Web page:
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Parrot Diseases

Parrot keeping and care should be a lovely experience for both you and your pet bird. As bird owners, you bear the responsibility of taking care of your bird’s health. To carry out this responsibility you must be aware of the various diseases that can affect parrots and their common signs and symptoms. The common symptoms seen in any kind of bird diseases are unusual droppings, ruffled feathers, cloudy eyes, reduced appetite, open mouthed breathing, changes in vocalization, and weight loss. If you see any of these signs, it is indicative that your bird is ill and needs medical attention.

Birds have very delicate systems and early diagnosis can save your parrot’s life. Parrots have high metabolisms and if they are not eating well, drinking water, and acting normally, you can lose your beloved feathered pal. So, you must keep a regular eye on your parrot’s behavior to detect any unusual pattern can indicate you that your little friend needs your help. It is important that if you detect parrot disease, you must immediately consult your vet for both identification of the disease and proper cure.

Here are a few common diseases in parrots which require your attention and proper treatment:

  • Psittacosis: Also known as parrot fever, it is caused by Chlamydophila psittaci. The symptoms observed are discharge from the eyes, difficulty breathing, diarrhea, lethargy, loss of appetite, depression, and weight loss. The disease needs the right treatment or it could be fatal. The success of the treatment depends on the age and species of the bird. The disease is contagious and can pass to human as well. If your bird is detected with psittacosis, you must thoroughly disinfect the premises and the bird’s cage as well as belongings.
  • Psittacine Beak and Feather Disease (PBFD): PBFD is caused by a virus that also sometimes affects the liver, brain, and immune system. The commonly observed symptoms are pneumonia, rapid weight loss, premature shedding of developing feathers, bleeding in the feather shaft, progressive elongation of the beak with breaks, rotting appearance of the beak, and diarrhea. PBFD can be fatal for young birds and even adult birds that survive can become carriers. It is vital that you avoid any direct or indirect contact with infected birds. Proper bird care and antibiotics are the best cure. Moreover, it is not contagious to humans.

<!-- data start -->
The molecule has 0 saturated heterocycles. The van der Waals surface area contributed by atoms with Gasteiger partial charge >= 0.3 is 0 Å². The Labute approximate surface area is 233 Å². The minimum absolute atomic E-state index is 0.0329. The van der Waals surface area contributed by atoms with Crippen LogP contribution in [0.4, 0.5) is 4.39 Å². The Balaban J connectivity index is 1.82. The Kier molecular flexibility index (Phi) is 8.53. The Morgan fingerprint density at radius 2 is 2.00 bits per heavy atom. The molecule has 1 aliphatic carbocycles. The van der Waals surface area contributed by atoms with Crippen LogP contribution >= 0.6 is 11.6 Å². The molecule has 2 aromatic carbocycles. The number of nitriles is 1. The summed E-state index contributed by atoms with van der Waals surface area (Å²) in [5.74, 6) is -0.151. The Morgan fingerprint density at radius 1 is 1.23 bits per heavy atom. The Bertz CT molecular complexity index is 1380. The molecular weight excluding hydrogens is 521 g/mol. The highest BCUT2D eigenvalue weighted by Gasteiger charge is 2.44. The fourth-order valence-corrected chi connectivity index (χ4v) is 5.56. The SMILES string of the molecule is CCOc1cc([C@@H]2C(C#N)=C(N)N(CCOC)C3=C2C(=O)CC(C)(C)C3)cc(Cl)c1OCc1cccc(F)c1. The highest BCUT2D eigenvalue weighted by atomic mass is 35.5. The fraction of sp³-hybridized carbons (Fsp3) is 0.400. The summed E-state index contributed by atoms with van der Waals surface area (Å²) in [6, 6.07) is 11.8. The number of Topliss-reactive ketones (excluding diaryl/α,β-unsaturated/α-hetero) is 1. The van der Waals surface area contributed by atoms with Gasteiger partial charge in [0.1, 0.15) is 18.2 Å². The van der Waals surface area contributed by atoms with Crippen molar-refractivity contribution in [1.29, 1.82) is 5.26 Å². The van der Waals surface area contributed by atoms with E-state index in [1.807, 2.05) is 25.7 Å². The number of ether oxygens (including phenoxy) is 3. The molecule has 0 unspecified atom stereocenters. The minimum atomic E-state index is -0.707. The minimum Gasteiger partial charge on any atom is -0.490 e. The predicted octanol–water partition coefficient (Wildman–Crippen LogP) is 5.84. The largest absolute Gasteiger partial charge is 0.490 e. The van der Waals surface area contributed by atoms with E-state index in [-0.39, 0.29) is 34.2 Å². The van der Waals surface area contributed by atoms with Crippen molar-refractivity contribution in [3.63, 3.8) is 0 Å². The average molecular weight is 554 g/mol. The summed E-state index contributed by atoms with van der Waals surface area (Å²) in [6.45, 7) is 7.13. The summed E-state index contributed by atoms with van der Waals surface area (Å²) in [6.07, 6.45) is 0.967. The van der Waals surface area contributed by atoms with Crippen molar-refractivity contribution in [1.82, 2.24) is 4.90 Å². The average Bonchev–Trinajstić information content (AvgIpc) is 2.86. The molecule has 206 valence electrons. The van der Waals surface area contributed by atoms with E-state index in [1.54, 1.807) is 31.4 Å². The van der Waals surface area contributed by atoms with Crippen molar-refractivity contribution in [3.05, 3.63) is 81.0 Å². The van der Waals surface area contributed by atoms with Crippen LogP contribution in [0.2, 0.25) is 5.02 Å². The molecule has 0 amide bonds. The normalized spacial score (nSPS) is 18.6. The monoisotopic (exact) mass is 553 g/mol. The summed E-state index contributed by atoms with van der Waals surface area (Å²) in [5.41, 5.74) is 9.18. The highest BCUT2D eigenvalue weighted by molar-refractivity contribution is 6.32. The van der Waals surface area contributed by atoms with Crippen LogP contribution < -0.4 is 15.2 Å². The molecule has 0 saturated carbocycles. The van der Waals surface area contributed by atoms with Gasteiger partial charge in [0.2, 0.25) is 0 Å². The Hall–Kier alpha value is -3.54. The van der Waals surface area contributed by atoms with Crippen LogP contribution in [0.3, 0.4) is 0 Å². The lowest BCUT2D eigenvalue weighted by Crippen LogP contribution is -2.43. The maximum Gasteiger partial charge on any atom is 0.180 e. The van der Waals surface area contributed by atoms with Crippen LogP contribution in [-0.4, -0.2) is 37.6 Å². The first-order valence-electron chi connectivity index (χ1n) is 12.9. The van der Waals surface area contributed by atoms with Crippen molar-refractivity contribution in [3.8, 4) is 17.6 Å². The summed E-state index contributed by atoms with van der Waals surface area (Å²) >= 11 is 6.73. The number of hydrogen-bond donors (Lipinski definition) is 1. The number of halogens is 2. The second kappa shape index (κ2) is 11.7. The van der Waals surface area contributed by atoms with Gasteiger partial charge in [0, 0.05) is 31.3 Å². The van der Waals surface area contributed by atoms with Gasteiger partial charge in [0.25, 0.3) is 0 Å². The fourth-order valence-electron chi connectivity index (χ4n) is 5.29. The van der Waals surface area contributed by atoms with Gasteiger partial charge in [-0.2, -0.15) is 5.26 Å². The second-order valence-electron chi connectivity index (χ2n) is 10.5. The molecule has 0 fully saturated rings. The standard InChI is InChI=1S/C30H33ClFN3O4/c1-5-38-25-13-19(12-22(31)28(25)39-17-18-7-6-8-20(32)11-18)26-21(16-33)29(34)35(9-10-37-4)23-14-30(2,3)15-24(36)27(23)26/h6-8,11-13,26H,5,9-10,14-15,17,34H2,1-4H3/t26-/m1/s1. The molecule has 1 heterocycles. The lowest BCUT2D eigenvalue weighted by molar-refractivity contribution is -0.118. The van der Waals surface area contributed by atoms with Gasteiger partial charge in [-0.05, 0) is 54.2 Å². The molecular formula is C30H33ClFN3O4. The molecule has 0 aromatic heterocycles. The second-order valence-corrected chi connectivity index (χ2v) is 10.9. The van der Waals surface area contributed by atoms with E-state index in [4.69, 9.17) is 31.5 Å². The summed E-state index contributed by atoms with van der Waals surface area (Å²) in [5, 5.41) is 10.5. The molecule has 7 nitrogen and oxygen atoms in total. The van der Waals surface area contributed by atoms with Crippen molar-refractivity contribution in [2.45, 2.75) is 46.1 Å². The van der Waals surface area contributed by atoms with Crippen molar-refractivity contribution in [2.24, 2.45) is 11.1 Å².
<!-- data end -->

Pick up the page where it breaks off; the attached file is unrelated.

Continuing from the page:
• Aspergillosis: The common symptoms of this fungal disease are depression, difficulty breathing, wheezing, and squeaking. Parrots get infected with this disease usually due to a weakened immune system, poor diet, lack of sunlight, and respiratory irritants. You must avoid damp nesting material, contaminated corn and peanuts, and wet shavings to protect your parrot from aspergillosis. The course of medication is generally long term and must be under an avian vet’s supervision.
  • Pacheco's disease: This is caused by members of the herpesviridae. The symptoms include diarrhea, lethargy, anorexia, ruffled feathers, and tremors in the neck and legs. You must isolate the bird. Replace all the air filters and clean fan blades in order to prevent your bird from getting Pacheco’s disease. Also, you must disinfect the premises and contaminated surfaces with chlorine bleach.
  • Gout: This is a kidney illness in parrots. The signs include dehydration and food regurgitation. A balanced diet rich in calcium is advised by avian vet as a means of prevention.
 
  Submitted on May 31, 2010  
 
 
 
 
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